Even if she could have slept, her rest would soon have been disturbed by the movement of troops, the beating of the drums, and the heavy roll of the cannon passing through the street. For the miscreants who bore sway in the city knew well that the crime which they were about to commit was viewed with horror by the great majority of the nation, and even of the Parisians, and to the last moment were afraid of a rescue. But no one could interpose between Louis and his doom; and the next intelligence of him that reached his wife, who was waiting the whole morning in painful anxiety for the summons to see him once more, was that he had perished beneath the fatal guillotine, and that she was a widow.
The Queen is refused Leave to see Clery.—Madame Royale is taken Ill.— Plans are formed for the Queen’s Escape by MM. Jarjayes, Toulan, and by the Baron de Batz.—Marie Antoinette refuses to leave her Son.—Illness of the young King.—Overthrow of the Girondins.—Insanity of the Woman Tison.—Kindness of the Queen to her.—Her Son is taken from her, and intrusted to Simon.—His Ill-treatment.—The Queen is removed to the Conciergerie.—She is tried before the Revolutionary Tribunal.—She is condemned.—Her last Letter to the Princess Elizabeth.—Her Death and Character.
Shouts in the streets announced to her and those around her that all was over. All the morning she had alarmed the princesses by the speechless, tearless stupor into which she seemed plunged; but at last she roused herself, and begged to see Clery, who had been with Louis till he left the Temple, and who, therefore, she hoped, might have some last message for her, some last words of affection, some parting gift. And so indeed he had; for the last act of Louis had been to give that faithful servant his seal for the dauphin, and his ring for the queen, with a little packet containing portions of her hair and those of his children which he had been in the habit of wearing. And he had bid him tell them all—“the queen, his dear children, and his sister—that he had promised to see them that morning, but that he had desired to save them the pain of so cruel a separation. How much,” he continued, “does it cost me to go without receiving their last embraces! You must bear to them my last farewell.”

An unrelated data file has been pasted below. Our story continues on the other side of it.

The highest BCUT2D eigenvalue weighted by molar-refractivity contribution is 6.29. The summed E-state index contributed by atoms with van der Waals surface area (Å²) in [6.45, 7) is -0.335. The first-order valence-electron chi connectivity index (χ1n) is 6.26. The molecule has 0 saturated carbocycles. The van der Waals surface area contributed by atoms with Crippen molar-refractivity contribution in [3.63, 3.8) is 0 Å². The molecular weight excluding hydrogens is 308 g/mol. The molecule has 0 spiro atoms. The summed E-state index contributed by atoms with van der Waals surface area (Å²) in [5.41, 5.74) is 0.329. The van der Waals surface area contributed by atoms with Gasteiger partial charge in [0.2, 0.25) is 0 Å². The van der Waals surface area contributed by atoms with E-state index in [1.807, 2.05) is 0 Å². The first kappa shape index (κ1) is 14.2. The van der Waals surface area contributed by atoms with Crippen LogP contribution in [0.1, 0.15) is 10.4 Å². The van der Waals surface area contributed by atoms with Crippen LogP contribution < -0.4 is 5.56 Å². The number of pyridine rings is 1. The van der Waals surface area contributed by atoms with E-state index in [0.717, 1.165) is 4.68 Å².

But even the poor consolation of receiving these sad tokens of unchanged affection was refused to her. The Council refused Clery admittance to her, and seized the little trinkets and the packet of hair. The king’s last words never reached her. But a few days afterward, Toulan, one of the commissioners of the Council, who sympathized with her bereavement, found means to send her the ring and seal. Her sister and her daughter were the more anxious that she should see Clery, from the hope that conversation with him might bring on a flood of tears, which would have given her some relief. But her own fortitude